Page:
New answers tagged

2

To charge a battery from a solar panel, you need a battery charger AND a regulator for the solar panel. Solar charge controllers that do both are available (make sure it works for li-ion. If you don't have a solar MPPT controller, the panel will not operate at the most efficient power point. Batteries require charging controllers to make sure they are ...


0

So I got a response from the manufacurer after sending this picture The response: "Dear, we do not recommend to connect the yellow wire with black one, it will make the inverter shell has the electricity. best regards"


1

Your diagram is wrong. Based on the labels on the photo-switch in this image. Connect battery negative, controller P- and photoswitch white wire together Connect Battery positive to photoswitch black wire Connect photoswitch red wire to controller P+ If that does not work the photoswitch may be dead.


0

Legally, Building Regulations Part P in most of the UK. Be aware that the regulations are different in each part of the UK (England, Scotland, Wales and NI). In terms of standards, BS7671 18th Edition, IEE Wiring regulations. That's not law, but it is the British Standard. BS7671 is a massive document.


1

GFCI trips are only relevant when your supply has normal Neutral-Ground bonding back at the service. So the normal way we do things, is, at precisely one point: the service point, there is an equipotential bond between neutral from supply/onward, and ground from the Grounding Electrode System/onward. The whole point of that exercise is to a) assure ...


1

Some (many?) small inverters (and Honda's "inverter" type generators) have a hot neutral. During one half-cycle, the Hot wire will go from zero to +170 V and back to zero. On the other half-cycle, the Neutral wire will go from zero to +170 V and back to zero. This arrangement avoids the need to make a negative high voltage supply, and normal loads can't ...


1

I get 120v from neutral to hot to neutral and 60v from neutral or hot to ground. The important thing to note here is that you \$\color{red}{\text{get 60v from neutral or hot to ground}}\$ This tells me that the output is likely floating BUT loosely coupled to ground with EMI capacitors of a few 100 nF. Something like this: - This means that a regular ...


0

GFCIs work by sensing the imbalance between line and neutral. If the supply is floating (like it would be with an inverter), making a path to earth wont change the line/neutral currents with respect to each other, it will only shift the floating voltage around. Tie inverter neutral to safety ground, before the GFCI, and test again. It should trip.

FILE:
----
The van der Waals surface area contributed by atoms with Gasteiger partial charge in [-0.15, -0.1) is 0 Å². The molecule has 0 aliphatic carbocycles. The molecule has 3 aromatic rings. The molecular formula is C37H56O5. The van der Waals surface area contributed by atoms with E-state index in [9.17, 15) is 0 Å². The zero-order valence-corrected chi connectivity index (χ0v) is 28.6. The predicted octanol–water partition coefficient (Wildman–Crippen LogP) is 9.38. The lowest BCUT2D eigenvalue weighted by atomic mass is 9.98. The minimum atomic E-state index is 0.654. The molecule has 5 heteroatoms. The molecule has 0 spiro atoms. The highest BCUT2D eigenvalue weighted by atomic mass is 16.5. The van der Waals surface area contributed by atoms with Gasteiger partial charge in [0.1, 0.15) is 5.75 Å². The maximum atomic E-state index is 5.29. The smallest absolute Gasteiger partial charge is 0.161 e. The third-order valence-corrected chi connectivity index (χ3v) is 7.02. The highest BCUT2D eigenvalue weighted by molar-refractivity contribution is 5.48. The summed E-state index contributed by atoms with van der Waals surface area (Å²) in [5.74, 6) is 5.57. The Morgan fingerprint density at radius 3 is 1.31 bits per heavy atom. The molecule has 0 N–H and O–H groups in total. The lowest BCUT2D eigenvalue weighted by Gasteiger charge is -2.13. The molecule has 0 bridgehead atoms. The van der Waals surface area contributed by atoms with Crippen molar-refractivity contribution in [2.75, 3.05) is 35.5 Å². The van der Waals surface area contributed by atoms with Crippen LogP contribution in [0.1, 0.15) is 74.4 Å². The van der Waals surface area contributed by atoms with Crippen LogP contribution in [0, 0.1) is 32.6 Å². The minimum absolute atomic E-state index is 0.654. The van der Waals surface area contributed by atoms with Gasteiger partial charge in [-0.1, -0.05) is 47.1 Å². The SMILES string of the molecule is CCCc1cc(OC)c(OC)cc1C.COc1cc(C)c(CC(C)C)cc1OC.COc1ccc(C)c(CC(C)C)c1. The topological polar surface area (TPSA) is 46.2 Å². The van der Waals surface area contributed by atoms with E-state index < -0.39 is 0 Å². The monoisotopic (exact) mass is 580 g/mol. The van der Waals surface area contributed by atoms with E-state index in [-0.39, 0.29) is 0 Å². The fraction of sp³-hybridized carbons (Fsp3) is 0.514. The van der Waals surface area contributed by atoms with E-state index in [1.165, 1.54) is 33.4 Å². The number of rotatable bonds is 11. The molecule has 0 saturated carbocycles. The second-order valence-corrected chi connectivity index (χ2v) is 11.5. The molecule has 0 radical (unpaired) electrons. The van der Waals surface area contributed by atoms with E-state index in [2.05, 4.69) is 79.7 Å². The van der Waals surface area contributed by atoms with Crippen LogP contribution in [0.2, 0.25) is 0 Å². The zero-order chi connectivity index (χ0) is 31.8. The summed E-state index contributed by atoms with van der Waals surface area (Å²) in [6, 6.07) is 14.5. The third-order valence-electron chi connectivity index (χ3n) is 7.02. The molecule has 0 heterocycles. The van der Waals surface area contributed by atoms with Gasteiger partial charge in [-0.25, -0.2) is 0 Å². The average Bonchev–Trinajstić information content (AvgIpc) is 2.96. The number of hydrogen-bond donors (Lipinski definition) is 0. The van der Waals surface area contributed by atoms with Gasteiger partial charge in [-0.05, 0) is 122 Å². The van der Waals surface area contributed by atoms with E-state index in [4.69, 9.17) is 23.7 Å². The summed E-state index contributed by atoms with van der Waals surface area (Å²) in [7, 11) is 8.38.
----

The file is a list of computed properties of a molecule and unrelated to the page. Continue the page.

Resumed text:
1

absorption coefficient is non-zero value, which implies that photons "below the bandgap" will be absorbed given enough thickness of material If the photon has less energy than the bandgap, it can't be directly absorbed. However, there are various other mechanisms by which electrons can combine a photon below the bandgap with another source of energy (a ...


0

That is a bad choice of battery. It's a starting battery, not a deep cycle battery. You'll destroy it lickety split. You may want to hang out with the off-grid homesteader / solar / wind crowd for awhile and learn how to set up systems like this. Also since you're willing to spend this kind of scratch on a battery, maybe evaluate some of those Tesla ...


0

Unfortunately your 80ms switchover time is far from "seamless" and is not likely to be sufficient in this instance, although without a specification for hold-up time for your server and switch power supplies it's impossible to say. However, for comparison, the ATX specification only says that a power supply should hold the PWR OK output to the motherboard up ...


0

That kind of "bootstrap diode and capacitor" gate driver uses a capacitor that gets floated up and connected between the gate-emitter of the high-side MOSFET/IGBT to provide the floating gate drive. But there is a catch... That bootstrap capacitor drains and need to be recharged periodically. It is normally used a half-bridge circuit where complimentary ...


1

Voltage is the difference in potential between TWO points. Any two points, not just a point and ground. You just drive the gate with a circuit that applies a gate voltage relative to the emitter, rather than ground. A so-called high-side gate drive, or floating gate-drive. Very commonly used in half-bridges. That way, you don't have to worry about the load ...


3

This is not a good idea. It may work OK if the capacitor is very small. But you will be operating the transistor in a pulse mode and you will have to refer to the peak pulse power allowable from the datasheet. It is always better to dissipate heat with a resistor rather than with silicon. Even a small resistor (a few ohms) will likely completely shift the ...


2

From offline computations, you'll have about 0.05 joules of heat storage in the silicon and the copper flag directly under the silicon, per degree C heating. If you want only 100 degree C temperature rise, then the capacitor can only store 5 joules of energy. ================================== here is the math Assume the FET is 5mm by 5mm, atop a copper ...


0

Sound like a sample and hold circuit. You can discharge the capacitor with a mosfet. Just be aware the heat will be split between the mosfet rds on and the capacitor esr. The amount of energy in a small capacitor should not be an issue. But things will get warm depending on how often. P = I2 x R, so for an accurate wattage if your conscerned you would ...


Top 50 recent answers are included